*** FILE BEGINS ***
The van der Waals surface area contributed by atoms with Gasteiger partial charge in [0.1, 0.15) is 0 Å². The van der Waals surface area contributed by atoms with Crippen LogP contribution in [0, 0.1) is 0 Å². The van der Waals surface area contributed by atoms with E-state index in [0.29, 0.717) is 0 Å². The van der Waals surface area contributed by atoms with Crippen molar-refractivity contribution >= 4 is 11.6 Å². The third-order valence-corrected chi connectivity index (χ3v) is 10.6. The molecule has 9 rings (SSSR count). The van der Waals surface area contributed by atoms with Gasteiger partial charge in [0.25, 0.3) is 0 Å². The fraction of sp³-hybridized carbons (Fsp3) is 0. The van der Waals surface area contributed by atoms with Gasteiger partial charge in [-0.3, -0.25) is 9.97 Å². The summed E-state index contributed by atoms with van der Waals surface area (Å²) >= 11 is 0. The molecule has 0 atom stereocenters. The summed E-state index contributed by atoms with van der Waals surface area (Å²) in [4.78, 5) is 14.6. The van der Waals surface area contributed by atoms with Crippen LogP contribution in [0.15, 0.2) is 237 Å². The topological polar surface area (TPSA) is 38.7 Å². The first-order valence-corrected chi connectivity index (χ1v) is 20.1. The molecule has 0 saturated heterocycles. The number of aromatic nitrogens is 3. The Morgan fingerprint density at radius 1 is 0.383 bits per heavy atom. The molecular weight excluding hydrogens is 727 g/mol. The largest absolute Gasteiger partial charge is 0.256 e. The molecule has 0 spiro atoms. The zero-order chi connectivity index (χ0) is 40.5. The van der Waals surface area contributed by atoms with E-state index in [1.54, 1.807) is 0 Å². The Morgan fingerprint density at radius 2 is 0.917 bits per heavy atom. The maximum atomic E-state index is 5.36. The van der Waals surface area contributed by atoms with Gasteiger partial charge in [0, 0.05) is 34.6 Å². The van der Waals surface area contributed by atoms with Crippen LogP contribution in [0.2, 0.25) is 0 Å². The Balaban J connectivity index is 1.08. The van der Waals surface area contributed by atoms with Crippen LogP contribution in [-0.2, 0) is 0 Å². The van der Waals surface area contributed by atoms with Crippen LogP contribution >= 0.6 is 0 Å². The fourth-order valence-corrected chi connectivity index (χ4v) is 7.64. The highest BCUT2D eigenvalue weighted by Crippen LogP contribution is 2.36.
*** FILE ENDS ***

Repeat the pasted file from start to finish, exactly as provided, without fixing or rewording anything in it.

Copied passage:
The van der Waals surface area contributed by atoms with Gasteiger partial charge in [0.1, 0.15) is 0 Å². The van der Waals surface area contributed by atoms with Crippen LogP contribution in [0, 0.1) is 0 Å². The van der Waals surface area contributed by atoms with E-state index in [0.29, 0.717) is 0 Å². The van der Waals surface area contributed by atoms with Crippen molar-refractivity contribution >= 4 is 11.6 Å². The third-order valence-corrected chi connectivity index (χ3v) is 10.6. The molecule has 9 rings (SSSR count). The van der Waals surface area contributed by atoms with Gasteiger partial charge in [0.25, 0.3) is 0 Å². The fraction of sp³-hybridized carbons (Fsp3) is 0. The van der Waals surface area contributed by atoms with Gasteiger partial charge in [-0.3, -0.25) is 9.97 Å². The summed E-state index contributed by atoms with van der Waals surface area (Å²) >= 11 is 0. The molecule has 0 atom stereocenters. The summed E-state index contributed by atoms with van der Waals surface area (Å²) in [4.78, 5) is 14.6. The van der Waals surface area contributed by atoms with Crippen LogP contribution in [0.15, 0.2) is 237 Å². The topological polar surface area (TPSA) is 38.7 Å². The first-order valence-corrected chi connectivity index (χ1v) is 20.1. The molecule has 0 saturated heterocycles. The number of aromatic nitrogens is 3. The Morgan fingerprint density at radius 1 is 0.383 bits per heavy atom. The molecular weight excluding hydrogens is 727 g/mol. The largest absolute Gasteiger partial charge is 0.256 e. The molecule has 0 spiro atoms. The zero-order chi connectivity index (χ0) is 40.5. The van der Waals surface area contributed by atoms with E-state index in [1.54, 1.807) is 0 Å². The Morgan fingerprint density at radius 2 is 0.917 bits per heavy atom. The maximum atomic E-state index is 5.36. The van der Waals surface area contributed by atoms with Gasteiger partial charge in [0, 0.05) is 34.6 Å². The van der Waals surface area contributed by atoms with Crippen LogP contribution in [0.2, 0.25) is 0 Å². The Balaban J connectivity index is 1.08. The van der Waals surface area contributed by atoms with Crippen LogP contribution in [-0.2, 0) is 0 Å². The van der Waals surface area contributed by atoms with Crippen LogP contribution >= 0.6 is 0 Å². The fourth-order valence-corrected chi connectivity index (χ4v) is 7.64. The highest BCUT2D eigenvalue weighted by Crippen LogP contribution is 2.36.